Today, the Center for Immigration Studies (CIS) released a new fact sheet about immigrants and the health care system. At a public event, CIS made it clear that while immigrants may not be to blame for all the problems with the U.S. health care system, they certainly are part of the problem, and the only solution is to step up immigration enforcement and reduce future immigration. Hmmm, isn’t that their solution to everything?

While stating that free health care for “illegals” is a problem (even though the bills in Congress explicitly deny coverage to undocumented immigrants), CIS focused on health care benefits for legal immigrants, implying that legal immigrants should be denied affordable health care and that comprehensive immigration reform would destroy the health care system. This is simply the latest attempt to silence any constructive discussion about important issues and scare the American public by using immigrants as a handy scapegoat.

The fact is we need to reform the health care system AND we need to reform our immigration system. We can and must do both. Yet some still try to stymie both goals by confounding the two issues.

Each year the U.S. government generously admits immigrants into the country to live, work, reunite with their families, and pursue the American dream. Some have parents, children, or spouses in the United States who sponsored them. Others have been admitted to fill jobs. Still others arrive as refugees or asylees, fleeing persecution in their home country. A large percentage of immigrants eventually become U.S. citizens. Just like U.S. citizens, legal immigrants work and pay taxes. Large numbers of legal immigrants are currently serving in the U.S. military. Legal immigrants are part of our communities, schools, workplaces, and places of worship.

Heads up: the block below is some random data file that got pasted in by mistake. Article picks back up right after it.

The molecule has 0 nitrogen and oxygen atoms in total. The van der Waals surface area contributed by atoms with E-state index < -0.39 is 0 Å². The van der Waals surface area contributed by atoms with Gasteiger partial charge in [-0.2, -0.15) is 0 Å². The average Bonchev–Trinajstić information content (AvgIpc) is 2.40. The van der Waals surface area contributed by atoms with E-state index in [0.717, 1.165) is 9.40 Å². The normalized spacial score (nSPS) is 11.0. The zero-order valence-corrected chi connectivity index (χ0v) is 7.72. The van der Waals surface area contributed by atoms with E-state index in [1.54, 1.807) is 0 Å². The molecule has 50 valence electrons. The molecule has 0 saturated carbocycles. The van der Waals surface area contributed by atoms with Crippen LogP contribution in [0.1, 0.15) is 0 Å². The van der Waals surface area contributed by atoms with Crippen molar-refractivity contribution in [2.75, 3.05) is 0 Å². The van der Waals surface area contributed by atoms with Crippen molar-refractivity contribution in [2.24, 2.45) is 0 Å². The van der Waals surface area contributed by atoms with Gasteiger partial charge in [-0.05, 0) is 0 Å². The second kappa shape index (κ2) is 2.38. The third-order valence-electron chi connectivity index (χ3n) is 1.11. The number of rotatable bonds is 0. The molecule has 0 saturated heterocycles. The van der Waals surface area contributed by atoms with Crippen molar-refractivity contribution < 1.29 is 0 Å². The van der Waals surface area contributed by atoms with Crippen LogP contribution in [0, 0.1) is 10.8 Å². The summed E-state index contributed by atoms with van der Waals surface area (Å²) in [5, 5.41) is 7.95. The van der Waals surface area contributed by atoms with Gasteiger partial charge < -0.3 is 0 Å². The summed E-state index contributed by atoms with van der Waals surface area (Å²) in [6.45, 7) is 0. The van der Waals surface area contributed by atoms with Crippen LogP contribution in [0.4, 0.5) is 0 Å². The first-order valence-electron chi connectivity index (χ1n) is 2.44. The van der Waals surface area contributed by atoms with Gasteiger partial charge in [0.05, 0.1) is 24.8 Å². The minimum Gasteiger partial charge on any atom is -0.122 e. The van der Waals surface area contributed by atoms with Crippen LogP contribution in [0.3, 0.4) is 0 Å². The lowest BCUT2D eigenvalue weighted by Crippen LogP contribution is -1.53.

Today many legal immigrants are ineligible for health benefits due to the 1996 welfare reform law which imposed severe restrictions on legal immigrants’ access to federal benefits. Today’s health care reform legislation provides an opportunity to review these restrictions and correct the excesses of the 1996 law.

It is common sense that the more people who pay into the health care system, the more the costs are spread out over the entire population. Immigrants are eager to pay their fair share and contribute to paying for health reform. No one is asking for free handouts. This is about allowing hardworking individuals to access affordable healthcare. Furthermore, access to health care, particularly preventive care services, not only improves public health, but is a cost savings. The Center for Science in the Public Interest concluded that comprehensive prevention programs are the most economical way to maximize health and minimize health care costs.

Health care is not a zero-sum game. Including legal immigrants does not mean that U.S. citizens get less care. However, hijacking the conversation and making it about immigrants – or socialism or Nazis or President Obama’s citizenship – does mean that there is less space for meaningful, constructive debate over the real problems affecting this country. While maintaining the status quo may be the goal of many naysayers and protestors, those who want real change must stand up armed with the facts and demand real reform.